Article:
The Talmudic statement originates in an interpretation of Avraham’s decision to welcome three angelic guests into his desert tent. The story opens not long after Avraham has entered into a covenant with God through circumcising himself along with all the male members of his household.  God appears to Avraham as he dwells in his tent, but the Torah does not describe the specifics of God’s revelation. While still sitting in God’s presence, Avraham lifts his eyes and sees three men traveling in the distance. Without hesitation, he runs out to greet them and invite them into his home.

Despite the inherent kindness involved in the act, Avraham’s behavior is perplexing. How could he abandon the Divine presence in order to help a group of idolaters? This Biblical narrative seems to mandate the sacrificing of spiritual inspiration to attend to the needs of others. The truth, however, is more complicated. The Talmudic also explains that Avraham was acutely aware of the potential consequences of his actions. When he greets the guests and asks them to stay, he is, in fact, addressing his words to God, imploring that His presence must not depart, “My Lord, if I have found favor in your eyes, do not leave, I pray from your servant” (Genesis 18:3).

After welcoming the guests into his home and seeing to their departure, Avraham receives an answer to his request. The Torah states (Genesis 18:22), “and Avraham still stood before God.” Attending to the needs of his guests has not driven God away. Rather, God has remained present with Avraham the entire time. This key point demonstrates that fulfilling our ethical obligations towards others need not require us to give up our intimate connection with God. Spirituality and morality need not compete with each other. When approached with the correct awareness, we retain the ability to pursue both at the same time.

The Baal Shem Tov teaches that receiving guests is a form of receiving the Divine presence. He explains that the Hebrew word for guest, oreach, is to be understood as or chet, the light of the eight sefirah of binah (understanding).[2] Through turning our attention to the other who are in need, we can access a deeper Divine reality. In the act of receiving guests, spirituality and morality come together as one. The holiday of Sukkot offers a profound illustration of this truth when we welcome both Divine and human guests into our sukkah. During the nights of the holiday, there is a kabbalistic custom to invite one of the seven patriarchs into our sukkah. Better known as ushpizin, this ritual symbolizes our attempt to invite God into our sukkah as each patriarch represents a different aspect of the Divine. At the same time, it is not enough only to invite God to our sukkah. We must also reach out and invite the poor and marginalized in as well. The Zohar, which serves as the source for the kabbalistic custom of ushpizin, makes this eminently clear:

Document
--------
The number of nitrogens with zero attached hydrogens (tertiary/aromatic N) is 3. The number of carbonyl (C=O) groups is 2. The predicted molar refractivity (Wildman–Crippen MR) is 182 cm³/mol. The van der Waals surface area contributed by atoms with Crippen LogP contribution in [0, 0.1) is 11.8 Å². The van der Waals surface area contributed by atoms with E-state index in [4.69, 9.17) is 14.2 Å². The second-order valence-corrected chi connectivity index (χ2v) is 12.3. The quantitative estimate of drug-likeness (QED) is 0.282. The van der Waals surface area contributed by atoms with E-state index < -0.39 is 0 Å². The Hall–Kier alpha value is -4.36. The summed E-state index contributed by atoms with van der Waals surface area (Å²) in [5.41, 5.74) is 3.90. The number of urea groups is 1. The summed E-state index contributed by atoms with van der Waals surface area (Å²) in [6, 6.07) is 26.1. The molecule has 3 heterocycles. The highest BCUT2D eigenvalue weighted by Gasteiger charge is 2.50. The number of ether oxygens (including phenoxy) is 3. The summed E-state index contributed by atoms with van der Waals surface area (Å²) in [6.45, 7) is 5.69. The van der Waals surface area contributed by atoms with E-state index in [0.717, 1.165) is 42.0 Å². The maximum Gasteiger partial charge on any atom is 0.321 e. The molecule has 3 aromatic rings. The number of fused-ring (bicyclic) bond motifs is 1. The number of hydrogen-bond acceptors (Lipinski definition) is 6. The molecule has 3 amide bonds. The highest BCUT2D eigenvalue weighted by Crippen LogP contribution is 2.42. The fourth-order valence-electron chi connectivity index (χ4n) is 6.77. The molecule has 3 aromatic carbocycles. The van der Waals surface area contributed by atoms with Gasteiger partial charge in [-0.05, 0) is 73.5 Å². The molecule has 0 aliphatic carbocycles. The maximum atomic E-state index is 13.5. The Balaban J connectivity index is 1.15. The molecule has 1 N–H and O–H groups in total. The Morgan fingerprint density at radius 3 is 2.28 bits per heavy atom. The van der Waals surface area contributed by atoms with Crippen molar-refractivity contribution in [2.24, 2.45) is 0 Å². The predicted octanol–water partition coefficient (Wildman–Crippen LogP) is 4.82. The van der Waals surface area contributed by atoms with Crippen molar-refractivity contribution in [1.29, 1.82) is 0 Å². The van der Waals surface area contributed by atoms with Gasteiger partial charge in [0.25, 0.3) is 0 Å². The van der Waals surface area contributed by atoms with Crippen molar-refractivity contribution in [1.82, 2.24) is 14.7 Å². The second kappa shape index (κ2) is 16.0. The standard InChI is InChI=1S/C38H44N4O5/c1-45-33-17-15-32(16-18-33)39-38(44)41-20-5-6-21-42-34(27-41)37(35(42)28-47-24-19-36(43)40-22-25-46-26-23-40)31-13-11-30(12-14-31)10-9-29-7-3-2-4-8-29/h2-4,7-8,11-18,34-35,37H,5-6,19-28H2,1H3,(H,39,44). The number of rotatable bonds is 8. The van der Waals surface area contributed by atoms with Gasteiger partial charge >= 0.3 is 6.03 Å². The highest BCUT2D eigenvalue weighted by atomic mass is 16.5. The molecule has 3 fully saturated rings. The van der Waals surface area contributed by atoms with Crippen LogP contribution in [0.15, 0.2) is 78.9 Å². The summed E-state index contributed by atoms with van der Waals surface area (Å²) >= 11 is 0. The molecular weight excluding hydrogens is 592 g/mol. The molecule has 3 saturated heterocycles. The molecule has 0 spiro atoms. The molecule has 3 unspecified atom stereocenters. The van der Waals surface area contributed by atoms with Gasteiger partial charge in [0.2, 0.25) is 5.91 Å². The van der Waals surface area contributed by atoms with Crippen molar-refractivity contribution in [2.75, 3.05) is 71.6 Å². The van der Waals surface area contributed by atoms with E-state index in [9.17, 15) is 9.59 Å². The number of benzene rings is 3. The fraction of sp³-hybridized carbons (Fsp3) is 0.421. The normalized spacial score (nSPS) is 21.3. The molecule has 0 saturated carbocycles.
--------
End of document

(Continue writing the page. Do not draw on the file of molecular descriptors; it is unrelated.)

The portion for the ushpizin (heavenly guests) whom one invites to the sukkah must go to the poor. If a person sits in the shade of faith and invites these Heavenly guests and does not give the poor their portion, the heavenly guests will depart, saying, Eat not the bread of one that has an evil eye’ (Prov. 23:6). That table which such a person prepares is theirs and not God’s.”

If we neglect our ethical responsibilities, we will lose whatever spiritual connection that we had hoped to create. Here and elsewhere, the Zohar refers to the sukkah as tzela dnehemuta, the shade of faith. It requires an expansive sense of faith in order to recognize that morality and spirituality are not contradictory.[3] Inviting those in need to dwell with us in the sukkah under God’s presence offers us a profound opportunity to realize this truth. The Zohar further reminds us that constant vigilance may be necessary to prevent the selfish pursuit of spirituality, but the reward is it worthwhile.

A person should not say, I will first satisfy myself with food and drink, and what is left I shall give to the poor, but the first of everything must be for the guests. And if one gladdens the guests and satisfies them, God rejoices with the host and Abraham proclaims over that person, “Then shall you delight in the Lord (Isa. 58:14)”

[1] Siach Sarfei Kodesh 1:13

[2] Degel Machaneh Ephraim, Kuntros Devarim SheShamati

[3] This point is also articulated quite strongly by the Piasetzna Rebbe (A Student’s Obligation, Piasetzna Rebbe, p. 333) “If you want to check yourself to see if your spiritual awakening is real, that is, whether you have succeeded in revealing a bit of your soul and coming a little closer to Hashem, or whether you are just fooling yourself, do the following: Look at your character traits (midot) to see if they have become somewhat perfected.”

About the Author
Rabbi Zachary Truboff recently made aliyah and moved with his family to Jerusalem. He is the director of the English speaking program at Bina L'Itim, a project of Yeshivat Siach Yitzchak and an educator for the Hartman Institute. For nearly a decade, he served as the rabbi of Cedar Sinai Syagogue in Cleveland, OH. He is an officer of the International Rabbinic Fellowship. He has a passion for using Jewish texts and ideas along with contemporary thought to address important issues of the day.
Related Topics
Related Posts
Comments